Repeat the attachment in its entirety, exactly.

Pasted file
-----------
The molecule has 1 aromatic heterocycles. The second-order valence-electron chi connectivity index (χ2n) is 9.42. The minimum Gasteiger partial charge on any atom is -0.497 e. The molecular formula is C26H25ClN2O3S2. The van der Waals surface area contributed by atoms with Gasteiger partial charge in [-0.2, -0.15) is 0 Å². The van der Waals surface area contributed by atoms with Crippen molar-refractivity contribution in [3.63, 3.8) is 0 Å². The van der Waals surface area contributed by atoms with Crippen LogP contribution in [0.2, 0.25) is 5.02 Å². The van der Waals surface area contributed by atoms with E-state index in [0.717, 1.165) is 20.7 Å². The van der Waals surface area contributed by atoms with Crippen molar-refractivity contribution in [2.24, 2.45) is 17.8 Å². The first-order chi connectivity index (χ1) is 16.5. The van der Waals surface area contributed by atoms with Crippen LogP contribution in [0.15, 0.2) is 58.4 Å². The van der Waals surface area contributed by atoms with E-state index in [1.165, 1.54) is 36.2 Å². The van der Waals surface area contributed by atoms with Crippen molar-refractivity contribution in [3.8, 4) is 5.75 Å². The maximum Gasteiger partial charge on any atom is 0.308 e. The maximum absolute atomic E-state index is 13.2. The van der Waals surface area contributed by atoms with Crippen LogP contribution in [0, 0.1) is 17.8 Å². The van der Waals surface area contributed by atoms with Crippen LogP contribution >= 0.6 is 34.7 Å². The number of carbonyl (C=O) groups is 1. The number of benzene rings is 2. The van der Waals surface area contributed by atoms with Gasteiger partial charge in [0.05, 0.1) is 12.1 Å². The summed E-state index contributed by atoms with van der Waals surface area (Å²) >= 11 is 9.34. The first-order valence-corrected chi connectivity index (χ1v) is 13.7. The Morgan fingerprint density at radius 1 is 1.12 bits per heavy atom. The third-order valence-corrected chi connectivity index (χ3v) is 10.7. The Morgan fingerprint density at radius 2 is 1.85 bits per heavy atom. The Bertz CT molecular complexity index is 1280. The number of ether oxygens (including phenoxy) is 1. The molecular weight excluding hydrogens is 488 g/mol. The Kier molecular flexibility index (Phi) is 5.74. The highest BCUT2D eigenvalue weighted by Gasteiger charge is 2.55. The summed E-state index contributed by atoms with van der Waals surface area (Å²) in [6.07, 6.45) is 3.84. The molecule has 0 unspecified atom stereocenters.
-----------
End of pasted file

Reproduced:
The molecule has 1 aromatic heterocycles. The second-order valence-electron chi connectivity index (χ2n) is 9.42. The minimum Gasteiger partial charge on any atom is -0.497 e. The molecular formula is C26H25ClN2O3S2. The van der Waals surface area contributed by atoms with Gasteiger partial charge in [-0.2, -0.15) is 0 Å². The van der Waals surface area contributed by atoms with Crippen molar-refractivity contribution in [3.63, 3.8) is 0 Å². The van der Waals surface area contributed by atoms with Crippen LogP contribution in [0.2, 0.25) is 5.02 Å². The van der Waals surface area contributed by atoms with E-state index in [0.717, 1.165) is 20.7 Å². The van der Waals surface area contributed by atoms with Crippen molar-refractivity contribution in [2.24, 2.45) is 17.8 Å². The first-order chi connectivity index (χ1) is 16.5. The van der Waals surface area contributed by atoms with Crippen LogP contribution in [0.15, 0.2) is 58.4 Å². The van der Waals surface area contributed by atoms with E-state index in [1.165, 1.54) is 36.2 Å². The van der Waals surface area contributed by atoms with Crippen molar-refractivity contribution in [3.8, 4) is 5.75 Å². The maximum Gasteiger partial charge on any atom is 0.308 e. The maximum absolute atomic E-state index is 13.2. The van der Waals surface area contributed by atoms with Crippen LogP contribution in [0, 0.1) is 17.8 Å². The van der Waals surface area contributed by atoms with Crippen LogP contribution >= 0.6 is 34.7 Å². The number of carbonyl (C=O) groups is 1. The number of benzene rings is 2. The van der Waals surface area contributed by atoms with Gasteiger partial charge in [0.05, 0.1) is 12.1 Å². The summed E-state index contributed by atoms with van der Waals surface area (Å²) >= 11 is 9.34. The first-order valence-corrected chi connectivity index (χ1v) is 13.7. The Morgan fingerprint density at radius 1 is 1.12 bits per heavy atom. The third-order valence-corrected chi connectivity index (χ3v) is 10.7. The Morgan fingerprint density at radius 2 is 1.85 bits per heavy atom. The Bertz CT molecular complexity index is 1280. The number of ether oxygens (including phenoxy) is 1. The molecular weight excluding hydrogens is 488 g/mol. The Kier molecular flexibility index (Phi) is 5.74. The highest BCUT2D eigenvalue weighted by Gasteiger charge is 2.55. The summed E-state index contributed by atoms with van der Waals surface area (Å²) in [6.07, 6.45) is 3.84. The molecule has 0 unspecified atom stereocenters.